These are just some of my ideas and ideas I have borrowed from others. Its amazing what you can find out when you network and talk with each other. We need to create that possibility of exchange and learn from each other. Local produce, in my mind is often the best and helping schools create gardens that give that possibility to children is a wonderful opportunity. We need to recreate a local and more sustainable food system for the future of our amazing world. School gardens are just the start...

Tuesday, June 7, 2011

Reflections on a journey around the north shore.

The North Shore of Lake Superior.

Today I am travelling from Thunder Bay to Sault Ste Marie, Ontario. The journey by car takes about 8 hours, give or take moose or bear encounters and the breath taking scenery that is the North Shore of the World’s largest lake.

The scenery is indeed breathtaking. I have travelled this road many times and I am always amazed by its constant beauty. The road gently travels up and down over high ground to the low ground along the shore of the lake, back into the hills again. The forest seems to go on forever. Around every corner, hill and vista there is something different and new to see, depending on the season and time of day.

I have great respect for the pioneers who first settled this part of Canada and for the First Nation’s people who have lived here for many thousands of years. Recently I spent the day at the Fort William Historical Park in the city of Thunder Bay and learned about those settlers and how they traded with the First Nations people, who taught them how to use canoes and brought them into the interior to trap furs to send back to Europe. It’s a fascinating place to learn about local history and lore of Ontario’s great North.

Living in the north is an awe inspiring journey. It means living with extreme seasons of frigid weather in the winter and heat and thunder storms in the summer. Every day is a bit different from the next. The north shore reflects these seasonal extremes in the way that snow can stick around till June and frosts can reappear in August.  Gardening can be a constant challenge. Local knowledge and information for this can mean success or failure.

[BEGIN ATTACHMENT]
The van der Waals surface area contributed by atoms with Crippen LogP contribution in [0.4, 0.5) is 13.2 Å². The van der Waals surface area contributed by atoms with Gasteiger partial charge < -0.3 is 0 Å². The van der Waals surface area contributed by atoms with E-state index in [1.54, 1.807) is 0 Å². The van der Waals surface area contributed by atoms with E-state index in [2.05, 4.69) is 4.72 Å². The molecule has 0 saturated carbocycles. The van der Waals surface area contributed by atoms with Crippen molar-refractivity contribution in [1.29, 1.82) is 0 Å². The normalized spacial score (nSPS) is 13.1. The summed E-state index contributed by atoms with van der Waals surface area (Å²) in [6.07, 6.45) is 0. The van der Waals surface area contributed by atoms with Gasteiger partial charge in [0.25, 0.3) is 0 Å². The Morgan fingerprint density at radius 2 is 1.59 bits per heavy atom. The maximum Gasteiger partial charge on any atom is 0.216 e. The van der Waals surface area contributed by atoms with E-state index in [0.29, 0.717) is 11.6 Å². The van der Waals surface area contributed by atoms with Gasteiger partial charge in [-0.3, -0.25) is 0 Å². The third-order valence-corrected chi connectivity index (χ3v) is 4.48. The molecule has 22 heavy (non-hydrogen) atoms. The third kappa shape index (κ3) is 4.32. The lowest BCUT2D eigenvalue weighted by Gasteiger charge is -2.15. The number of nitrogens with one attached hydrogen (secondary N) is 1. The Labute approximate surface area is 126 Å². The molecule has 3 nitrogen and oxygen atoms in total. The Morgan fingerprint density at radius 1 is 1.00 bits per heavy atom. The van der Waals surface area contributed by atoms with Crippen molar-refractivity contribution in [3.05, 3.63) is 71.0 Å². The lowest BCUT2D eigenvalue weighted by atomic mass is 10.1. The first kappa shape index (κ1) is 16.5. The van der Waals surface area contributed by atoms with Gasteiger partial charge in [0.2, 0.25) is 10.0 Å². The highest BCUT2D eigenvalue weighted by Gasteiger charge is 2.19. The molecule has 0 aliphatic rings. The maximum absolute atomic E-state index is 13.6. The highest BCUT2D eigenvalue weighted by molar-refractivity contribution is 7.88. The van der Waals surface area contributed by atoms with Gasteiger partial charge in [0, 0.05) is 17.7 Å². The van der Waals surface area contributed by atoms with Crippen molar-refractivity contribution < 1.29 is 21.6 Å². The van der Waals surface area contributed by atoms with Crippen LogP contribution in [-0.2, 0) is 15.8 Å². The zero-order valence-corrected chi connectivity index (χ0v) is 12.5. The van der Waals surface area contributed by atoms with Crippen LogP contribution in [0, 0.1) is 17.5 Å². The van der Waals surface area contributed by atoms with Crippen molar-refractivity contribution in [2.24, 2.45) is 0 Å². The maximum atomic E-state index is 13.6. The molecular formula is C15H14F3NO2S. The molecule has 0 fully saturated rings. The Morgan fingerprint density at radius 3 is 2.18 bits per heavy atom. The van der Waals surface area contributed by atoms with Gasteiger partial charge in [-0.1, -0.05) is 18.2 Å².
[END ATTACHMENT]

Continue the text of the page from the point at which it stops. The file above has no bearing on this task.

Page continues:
Encountering moose and other animals is a constant possibility along the highway that hugs the lakeshore. On occasions, I have seen many animals, close to the road, giving people an amazing and close up view of what animals inhabit this part of the country.  Moose encounters are often and can lead to serious accidents if one is not on the lookout. Other times I have done this journey and not seen anything. Again, it generally depends on the season. Possible to see, are moose, bear, deer, lynx, wolves and of course many majestic birds of prey.
Beaver have also shaped the land. Every corner seems to have a new lake or creek feeding a larger lake. I’ve written a little before about systems. I’m reading a wonderful book at present called Ecological Literacy, educating our children for a sustainable world. This book talks about how we can educating our children based on systems thinking and teaching them how sustainability is important in their lives. Creating gardens in the schools can help spark that creative thinking whereby children can begin this new journey and new way of thinking that can profoundly impact their lives, much like the beaver has impacted the landscape of the north.